• On Israeli Settlements: "Israel's settlements in the occupied territories have, for over forty years, been an obstacle to peace. They have drained Israel's economy, military, and democracy and eroded the country's ability to uphold the rule of law."[11]
  • On Syria: "J Street believes that an Israeli-Syrian peace treaty would contribute significantly to stability and security in the region. The US should vigorously encourage and facilitate Israeli-Syrian peace talks, building on talks pursued previously under Israeli Prime Ministers Rabin, Netanyahu, Barak, and Olmert."[12]
  • On the Arab World: "J Street believes that the US should actively promote and facilitate reconciliation between Israel and the Arab world, as well as the establishment of diplomatic relations and relevant security guarantees - in the context of a comprehensive peace agreement." J Street references the Arab Peace Initiative proposed by King Abdullah of Saudi Arabia as a possible framework for a comprehensive Arab-Israel peace.[13]



J Street PAC logo

J Street and J Street PAC, founded in April 2008, exist as separate legal entities with different political functions:

  • J Street - a nonprofit advocacy group registered as a 501(c)(4) social welfare group. J Street aims to encourage "support strong American leadership to end the Arab-Israeli and Palestinian-Israeli conflicts peacefully and diplomatically."[1]
  • The J Street PAC - a political action committee capable of making direct political campaign donations. Thus, the J Street PAC will provide political and financial support to candidates who are seeking election or reelection and agree with J Street's goals.[14]


J Street's founding Executive Director is Jeremy Ben-Ami, a former domestic policy adviser in the Clinton Administration.[5] Ben-Ami has deep ties to Israel: His grandparents were among the founders of Tel Aviv, his parents were Israelis, his family suffered in the Holocaust, and he has lived in Israel, where he was almost blown up in a Jerusalem terror attack.[6] Ben-Ami has worked for many years with Jewish peace groups, including the Center for Middle East Peace and the Geneva Initiative-North America.[3][15]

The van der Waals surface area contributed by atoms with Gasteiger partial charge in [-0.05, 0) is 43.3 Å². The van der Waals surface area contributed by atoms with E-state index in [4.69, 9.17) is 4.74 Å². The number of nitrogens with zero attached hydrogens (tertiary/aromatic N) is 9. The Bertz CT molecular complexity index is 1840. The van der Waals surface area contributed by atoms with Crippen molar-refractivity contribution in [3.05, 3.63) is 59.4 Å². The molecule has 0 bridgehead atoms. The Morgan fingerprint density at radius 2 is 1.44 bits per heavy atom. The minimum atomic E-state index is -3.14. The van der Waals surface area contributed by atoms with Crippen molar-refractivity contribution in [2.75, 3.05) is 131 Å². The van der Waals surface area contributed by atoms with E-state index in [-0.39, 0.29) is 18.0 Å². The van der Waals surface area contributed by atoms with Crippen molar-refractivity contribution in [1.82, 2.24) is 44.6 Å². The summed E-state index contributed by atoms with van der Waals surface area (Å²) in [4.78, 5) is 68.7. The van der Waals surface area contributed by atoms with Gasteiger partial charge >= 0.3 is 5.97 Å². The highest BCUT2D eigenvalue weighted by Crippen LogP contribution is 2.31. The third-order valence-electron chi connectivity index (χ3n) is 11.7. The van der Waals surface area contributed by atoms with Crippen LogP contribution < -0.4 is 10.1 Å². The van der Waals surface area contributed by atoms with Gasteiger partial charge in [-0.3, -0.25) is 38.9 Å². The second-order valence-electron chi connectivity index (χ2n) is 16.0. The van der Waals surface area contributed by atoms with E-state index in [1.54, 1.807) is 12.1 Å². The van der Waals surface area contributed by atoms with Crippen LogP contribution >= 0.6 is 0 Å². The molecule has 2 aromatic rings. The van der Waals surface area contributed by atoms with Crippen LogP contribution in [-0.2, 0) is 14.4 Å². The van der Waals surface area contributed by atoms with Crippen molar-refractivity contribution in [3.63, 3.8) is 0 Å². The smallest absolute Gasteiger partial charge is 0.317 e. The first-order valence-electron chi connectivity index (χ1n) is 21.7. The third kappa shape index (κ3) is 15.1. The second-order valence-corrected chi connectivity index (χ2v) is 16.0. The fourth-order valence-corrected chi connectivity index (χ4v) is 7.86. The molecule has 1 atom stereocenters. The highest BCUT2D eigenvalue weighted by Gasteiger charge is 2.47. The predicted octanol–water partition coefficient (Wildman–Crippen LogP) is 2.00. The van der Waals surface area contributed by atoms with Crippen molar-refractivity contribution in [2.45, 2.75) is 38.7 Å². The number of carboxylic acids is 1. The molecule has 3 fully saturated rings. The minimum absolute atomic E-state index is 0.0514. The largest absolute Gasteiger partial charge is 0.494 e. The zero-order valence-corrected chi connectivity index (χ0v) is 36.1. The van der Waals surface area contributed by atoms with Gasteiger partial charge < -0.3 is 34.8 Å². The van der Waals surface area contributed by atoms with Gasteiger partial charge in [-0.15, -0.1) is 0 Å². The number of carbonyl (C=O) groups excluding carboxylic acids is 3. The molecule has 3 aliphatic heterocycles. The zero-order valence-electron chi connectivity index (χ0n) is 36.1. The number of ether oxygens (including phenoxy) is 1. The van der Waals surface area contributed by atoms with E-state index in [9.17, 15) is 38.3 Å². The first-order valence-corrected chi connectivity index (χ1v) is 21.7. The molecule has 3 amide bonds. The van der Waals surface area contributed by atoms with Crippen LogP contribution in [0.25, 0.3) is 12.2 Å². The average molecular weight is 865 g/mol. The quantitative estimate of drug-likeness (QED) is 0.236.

The initial support of J Street came from multi-billionaire George Soros, who for a brief time was associated with the organization. Soros pulled out before the initial launch, so as not to negatively affect the group.[16]

J Street's advisory council consists of former public officials, policy experts, community leaders and academics, including Daniel Levy, a former high-ranking Israeli official who was the lead drafter of the groundbreaking Geneva Initiative, Franklin Fisher and Debra DeLee of Americans for Peace Now, Marcia Freedman of Brit Tzedek v'Shalom, Democratic Middle East foreign policy expert Robert Malley, former Israeli foreign minister Shlomo Ben-Ami, former U.S. Ambassador to Israel Samuel W. Lewis and former US Senator Lincoln Chafee.[15][17]

In an apparent success for J Street, most recently Obama Administration nominated Hannah Rosenthal, a member of the advisory council of both J Street and J Street PAC, to be the head of the Office To Monitor and Combat Anti-Semitism.[18]


J Street is active in two realms:

Political fund raising

The J Street PAC acts as a traditional political action committee raising funds to support a limited number of candidates for Senate and Congressional races.

For the 2008 Congressional elections, the J Street PAC hoped to raise around $300,000 to funnel into three to five swing districts.[19] Ultimately it raised $600,000 and, according to J Street, 33 of the 41 candidates it backed won their seats.[20]

According to Federal Election Commission filings, dozens of Arab and Muslim Americans and Iranian advocacy organizations donated tens of thousands of dollars to J Street, representing "a small fraction" of the group's fund-raising. Donors included Lebanese-American businessman Richard Abdoo, who is a board member of Amideast and a former board member of the Arab American Institute, and Genevieve Lynch, who is also a member of the National Iranian American Council board.[21]

Capitol Hill lobbying

J Street lobbies for and against Israel-related bills and legislation.

J Street's first-year budget for fiscal 2009 is $1.5 million.[15] This is a modest figure for a PAC, though Gary Kamiya writes that J Street hopes to raise significant money online, following the blueprint of MoveOn and the Barack Obama presidential campaign.[6]

Relationship with Israel

On October 22, 2009, Israeli opposition leader Tzipi Livni sent a letter congratulating J Street on its inaugural event. She said she would not be able to attend but that Kadima would be "well-represented" by Meir Sheetrit, Shlomo Molla, and Haim Ramon.[22]

The Israeli Embassy stated that Ambassador Michael Oren would not attend J Street's first national conference because J Street supports positions that may "impair Israel's interest".[23] [24] Oren has continued his criticism since the conference, telling Conservative rabbis meeting in Philadelphia that J Street "is a unique problem in that it not only opposes one policy of one Israeli government, it opposes all policies of all Israeli governments. It’s significantly out of the mainstream."[25]

Hannah Rosenthal, head of the Office To Monitor and Combat Anti-Semitism in the Obama Administration, criticized Oren, saying his comments were "most unfortunate".[26] After several American Jewish groups criticized Rosenthal, the U.S. State Department said that "Rosenthal has the complete support of the department."[27]